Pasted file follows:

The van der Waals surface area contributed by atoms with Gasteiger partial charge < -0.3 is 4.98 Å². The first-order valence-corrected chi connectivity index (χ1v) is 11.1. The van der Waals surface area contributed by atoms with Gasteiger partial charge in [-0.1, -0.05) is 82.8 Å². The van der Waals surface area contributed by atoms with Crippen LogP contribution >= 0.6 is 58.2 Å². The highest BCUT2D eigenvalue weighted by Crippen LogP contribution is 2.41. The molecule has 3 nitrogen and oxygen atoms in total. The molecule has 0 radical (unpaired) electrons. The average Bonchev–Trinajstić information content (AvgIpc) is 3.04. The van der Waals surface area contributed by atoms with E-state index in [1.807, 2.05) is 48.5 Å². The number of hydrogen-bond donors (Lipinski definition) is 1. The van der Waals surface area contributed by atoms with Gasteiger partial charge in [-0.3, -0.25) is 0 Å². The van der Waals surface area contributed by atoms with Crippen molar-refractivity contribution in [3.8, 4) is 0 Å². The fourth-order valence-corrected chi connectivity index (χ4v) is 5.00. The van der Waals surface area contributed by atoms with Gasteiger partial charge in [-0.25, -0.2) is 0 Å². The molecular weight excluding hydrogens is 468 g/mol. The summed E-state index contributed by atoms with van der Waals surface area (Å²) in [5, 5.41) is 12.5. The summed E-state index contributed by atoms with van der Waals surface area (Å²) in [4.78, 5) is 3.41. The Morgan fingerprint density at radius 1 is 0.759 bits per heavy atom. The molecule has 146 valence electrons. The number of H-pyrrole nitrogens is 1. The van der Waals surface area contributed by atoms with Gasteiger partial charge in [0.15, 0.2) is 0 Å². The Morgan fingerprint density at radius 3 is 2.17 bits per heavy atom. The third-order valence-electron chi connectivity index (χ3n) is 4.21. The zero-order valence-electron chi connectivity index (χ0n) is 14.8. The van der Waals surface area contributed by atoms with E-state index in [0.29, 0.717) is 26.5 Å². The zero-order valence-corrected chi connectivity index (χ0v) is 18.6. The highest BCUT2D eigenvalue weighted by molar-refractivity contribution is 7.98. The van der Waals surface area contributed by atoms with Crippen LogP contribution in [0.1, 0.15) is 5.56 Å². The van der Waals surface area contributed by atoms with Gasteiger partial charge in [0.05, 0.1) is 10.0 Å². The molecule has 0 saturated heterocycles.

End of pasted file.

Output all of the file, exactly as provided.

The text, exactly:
The van der Waals surface area contributed by atoms with Gasteiger partial charge < -0.3 is 4.98 Å². The first-order valence-corrected chi connectivity index (χ1v) is 11.1. The van der Waals surface area contributed by atoms with Gasteiger partial charge in [-0.1, -0.05) is 82.8 Å². The van der Waals surface area contributed by atoms with Crippen LogP contribution >= 0.6 is 58.2 Å². The highest BCUT2D eigenvalue weighted by Crippen LogP contribution is 2.41. The molecule has 3 nitrogen and oxygen atoms in total. The molecule has 0 radical (unpaired) electrons. The average Bonchev–Trinajstić information content (AvgIpc) is 3.04. The van der Waals surface area contributed by atoms with E-state index in [1.807, 2.05) is 48.5 Å². The number of hydrogen-bond donors (Lipinski definition) is 1. The van der Waals surface area contributed by atoms with Gasteiger partial charge in [-0.3, -0.25) is 0 Å². The van der Waals surface area contributed by atoms with Crippen molar-refractivity contribution in [3.8, 4) is 0 Å². The fourth-order valence-corrected chi connectivity index (χ4v) is 5.00. The van der Waals surface area contributed by atoms with Gasteiger partial charge in [-0.25, -0.2) is 0 Å². The molecular weight excluding hydrogens is 468 g/mol. The summed E-state index contributed by atoms with van der Waals surface area (Å²) in [5, 5.41) is 12.5. The summed E-state index contributed by atoms with van der Waals surface area (Å²) in [4.78, 5) is 3.41. The Morgan fingerprint density at radius 1 is 0.759 bits per heavy atom. The molecule has 146 valence electrons. The number of H-pyrrole nitrogens is 1. The van der Waals surface area contributed by atoms with Gasteiger partial charge in [0.15, 0.2) is 0 Å². The Morgan fingerprint density at radius 3 is 2.17 bits per heavy atom. The third-order valence-electron chi connectivity index (χ3n) is 4.21. The zero-order valence-electron chi connectivity index (χ0n) is 14.8. The van der Waals surface area contributed by atoms with E-state index in [0.29, 0.717) is 26.5 Å². The zero-order valence-corrected chi connectivity index (χ0v) is 18.6. The highest BCUT2D eigenvalue weighted by molar-refractivity contribution is 7.98. The van der Waals surface area contributed by atoms with Crippen LogP contribution in [0.1, 0.15) is 5.56 Å². The van der Waals surface area contributed by atoms with Gasteiger partial charge in [0.05, 0.1) is 10.0 Å². The molecule has 0 saturated heterocycles.